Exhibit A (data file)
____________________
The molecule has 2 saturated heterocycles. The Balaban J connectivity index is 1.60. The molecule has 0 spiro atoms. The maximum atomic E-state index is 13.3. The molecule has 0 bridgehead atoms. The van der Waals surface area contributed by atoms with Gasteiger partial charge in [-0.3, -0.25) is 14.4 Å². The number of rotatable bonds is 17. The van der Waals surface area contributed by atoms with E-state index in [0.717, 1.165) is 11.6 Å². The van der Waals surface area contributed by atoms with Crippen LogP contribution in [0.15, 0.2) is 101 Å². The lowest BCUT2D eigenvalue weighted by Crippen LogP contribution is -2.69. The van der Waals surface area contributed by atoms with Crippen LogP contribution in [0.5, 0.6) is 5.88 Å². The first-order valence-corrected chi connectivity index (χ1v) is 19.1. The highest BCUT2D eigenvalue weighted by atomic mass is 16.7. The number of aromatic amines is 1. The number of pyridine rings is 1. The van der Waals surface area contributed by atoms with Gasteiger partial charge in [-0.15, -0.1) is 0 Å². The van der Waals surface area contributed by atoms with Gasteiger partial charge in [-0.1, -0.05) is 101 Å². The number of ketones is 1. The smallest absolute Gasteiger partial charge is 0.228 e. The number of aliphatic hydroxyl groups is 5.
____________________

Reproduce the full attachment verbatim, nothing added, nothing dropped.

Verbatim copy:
The molecule has 2 saturated heterocycles. The Balaban J connectivity index is 1.60. The molecule has 0 spiro atoms. The maximum atomic E-state index is 13.3. The molecule has 0 bridgehead atoms. The van der Waals surface area contributed by atoms with Gasteiger partial charge in [-0.3, -0.25) is 14.4 Å². The number of rotatable bonds is 17. The van der Waals surface area contributed by atoms with E-state index in [0.717, 1.165) is 11.6 Å². The van der Waals surface area contributed by atoms with Crippen LogP contribution in [0.15, 0.2) is 101 Å². The lowest BCUT2D eigenvalue weighted by Crippen LogP contribution is -2.69. The van der Waals surface area contributed by atoms with Crippen LogP contribution in [0.5, 0.6) is 5.88 Å². The first-order valence-corrected chi connectivity index (χ1v) is 19.1. The highest BCUT2D eigenvalue weighted by atomic mass is 16.7. The number of aromatic amines is 1. The number of pyridine rings is 1. The van der Waals surface area contributed by atoms with Gasteiger partial charge in [-0.15, -0.1) is 0 Å². The van der Waals surface area contributed by atoms with Gasteiger partial charge in [-0.1, -0.05) is 101 Å². The number of ketones is 1. The smallest absolute Gasteiger partial charge is 0.228 e. The number of aliphatic hydroxyl groups is 5.